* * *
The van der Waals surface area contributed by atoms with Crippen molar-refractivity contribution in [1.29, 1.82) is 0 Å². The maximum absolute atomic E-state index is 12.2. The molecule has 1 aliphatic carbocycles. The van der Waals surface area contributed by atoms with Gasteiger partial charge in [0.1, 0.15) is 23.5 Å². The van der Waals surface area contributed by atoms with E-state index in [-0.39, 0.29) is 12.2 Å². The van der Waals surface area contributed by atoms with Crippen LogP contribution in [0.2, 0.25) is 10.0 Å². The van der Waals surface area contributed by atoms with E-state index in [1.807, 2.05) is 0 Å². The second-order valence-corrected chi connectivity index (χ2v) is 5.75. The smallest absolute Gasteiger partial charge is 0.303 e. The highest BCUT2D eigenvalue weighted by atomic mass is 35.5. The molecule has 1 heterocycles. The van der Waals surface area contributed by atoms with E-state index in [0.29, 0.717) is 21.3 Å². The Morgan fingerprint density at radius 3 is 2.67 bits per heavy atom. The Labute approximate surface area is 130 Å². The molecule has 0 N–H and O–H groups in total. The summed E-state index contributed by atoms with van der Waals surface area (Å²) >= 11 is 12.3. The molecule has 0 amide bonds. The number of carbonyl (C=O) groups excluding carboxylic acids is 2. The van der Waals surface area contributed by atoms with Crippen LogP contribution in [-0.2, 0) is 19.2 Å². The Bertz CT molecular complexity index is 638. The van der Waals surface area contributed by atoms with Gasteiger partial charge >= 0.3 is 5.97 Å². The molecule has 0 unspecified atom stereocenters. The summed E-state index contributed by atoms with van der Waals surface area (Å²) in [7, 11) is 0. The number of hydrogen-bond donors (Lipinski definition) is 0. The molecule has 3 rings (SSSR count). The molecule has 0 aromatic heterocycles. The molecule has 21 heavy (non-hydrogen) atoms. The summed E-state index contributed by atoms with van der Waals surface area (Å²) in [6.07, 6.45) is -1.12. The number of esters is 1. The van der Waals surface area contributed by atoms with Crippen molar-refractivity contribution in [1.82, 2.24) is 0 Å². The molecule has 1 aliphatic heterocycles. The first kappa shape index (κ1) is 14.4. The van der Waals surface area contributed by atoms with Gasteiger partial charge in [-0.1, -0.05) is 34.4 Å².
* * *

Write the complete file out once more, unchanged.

The van der Waals surface area contributed by atoms with Crippen molar-refractivity contribution in [1.29, 1.82) is 0 Å². The maximum absolute atomic E-state index is 12.2. The molecule has 1 aliphatic carbocycles. The van der Waals surface area contributed by atoms with Gasteiger partial charge in [0.1, 0.15) is 23.5 Å². The van der Waals surface area contributed by atoms with E-state index in [-0.39, 0.29) is 12.2 Å². The van der Waals surface area contributed by atoms with Crippen LogP contribution in [0.2, 0.25) is 10.0 Å². The van der Waals surface area contributed by atoms with E-state index in [1.807, 2.05) is 0 Å². The second-order valence-corrected chi connectivity index (χ2v) is 5.75. The smallest absolute Gasteiger partial charge is 0.303 e. The highest BCUT2D eigenvalue weighted by atomic mass is 35.5. The molecule has 1 heterocycles. The van der Waals surface area contributed by atoms with E-state index in [0.29, 0.717) is 21.3 Å². The Morgan fingerprint density at radius 3 is 2.67 bits per heavy atom. The Labute approximate surface area is 130 Å². The molecule has 0 N–H and O–H groups in total. The summed E-state index contributed by atoms with van der Waals surface area (Å²) >= 11 is 12.3. The molecule has 0 amide bonds. The number of carbonyl (C=O) groups excluding carboxylic acids is 2. The van der Waals surface area contributed by atoms with Crippen LogP contribution in [-0.2, 0) is 19.2 Å². The Bertz CT molecular complexity index is 638. The van der Waals surface area contributed by atoms with Gasteiger partial charge >= 0.3 is 5.97 Å². The molecule has 0 unspecified atom stereocenters. The summed E-state index contributed by atoms with van der Waals surface area (Å²) in [7, 11) is 0. The number of hydrogen-bond donors (Lipinski definition) is 0. The molecule has 3 rings (SSSR count). The molecule has 0 aromatic heterocycles. The molecule has 21 heavy (non-hydrogen) atoms. The summed E-state index contributed by atoms with van der Waals surface area (Å²) in [6.07, 6.45) is -1.12. The number of esters is 1. The van der Waals surface area contributed by atoms with Crippen molar-refractivity contribution in [1.82, 2.24) is 0 Å². The molecule has 1 aliphatic heterocycles. The first kappa shape index (κ1) is 14.4. The van der Waals surface area contributed by atoms with Gasteiger partial charge in [-0.1, -0.05) is 34.4 Å².